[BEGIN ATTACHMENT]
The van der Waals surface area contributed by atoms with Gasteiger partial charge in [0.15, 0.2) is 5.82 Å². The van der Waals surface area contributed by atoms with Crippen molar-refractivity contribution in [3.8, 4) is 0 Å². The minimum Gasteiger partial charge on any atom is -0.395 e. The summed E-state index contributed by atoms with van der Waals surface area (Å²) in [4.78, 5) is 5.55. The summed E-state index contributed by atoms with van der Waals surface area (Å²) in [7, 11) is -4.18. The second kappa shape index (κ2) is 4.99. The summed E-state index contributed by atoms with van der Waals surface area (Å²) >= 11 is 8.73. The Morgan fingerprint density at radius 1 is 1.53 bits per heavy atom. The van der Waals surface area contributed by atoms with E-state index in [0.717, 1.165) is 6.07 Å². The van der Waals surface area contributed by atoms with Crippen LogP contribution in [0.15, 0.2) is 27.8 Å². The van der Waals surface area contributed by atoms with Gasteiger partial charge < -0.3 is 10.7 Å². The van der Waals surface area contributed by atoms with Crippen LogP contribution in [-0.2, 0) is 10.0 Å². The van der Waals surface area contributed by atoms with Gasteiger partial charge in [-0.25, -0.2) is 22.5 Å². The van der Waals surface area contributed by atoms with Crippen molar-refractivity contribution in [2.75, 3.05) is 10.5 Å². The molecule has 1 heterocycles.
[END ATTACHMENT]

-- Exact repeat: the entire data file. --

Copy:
The van der Waals surface area contributed by atoms with Gasteiger partial charge in [0.15, 0.2) is 5.82 Å². The van der Waals surface area contributed by atoms with Crippen molar-refractivity contribution in [3.8, 4) is 0 Å². The minimum Gasteiger partial charge on any atom is -0.395 e. The summed E-state index contributed by atoms with van der Waals surface area (Å²) in [4.78, 5) is 5.55. The summed E-state index contributed by atoms with van der Waals surface area (Å²) in [7, 11) is -4.18. The second kappa shape index (κ2) is 4.99. The summed E-state index contributed by atoms with van der Waals surface area (Å²) >= 11 is 8.73. The Morgan fingerprint density at radius 1 is 1.53 bits per heavy atom. The van der Waals surface area contributed by atoms with E-state index in [0.717, 1.165) is 6.07 Å². The van der Waals surface area contributed by atoms with Crippen LogP contribution in [0.15, 0.2) is 27.8 Å². The van der Waals surface area contributed by atoms with Gasteiger partial charge < -0.3 is 10.7 Å². The van der Waals surface area contributed by atoms with Crippen LogP contribution in [-0.2, 0) is 10.0 Å². The van der Waals surface area contributed by atoms with Gasteiger partial charge in [-0.25, -0.2) is 22.5 Å². The van der Waals surface area contributed by atoms with Crippen molar-refractivity contribution in [2.75, 3.05) is 10.5 Å². The molecule has 1 heterocycles.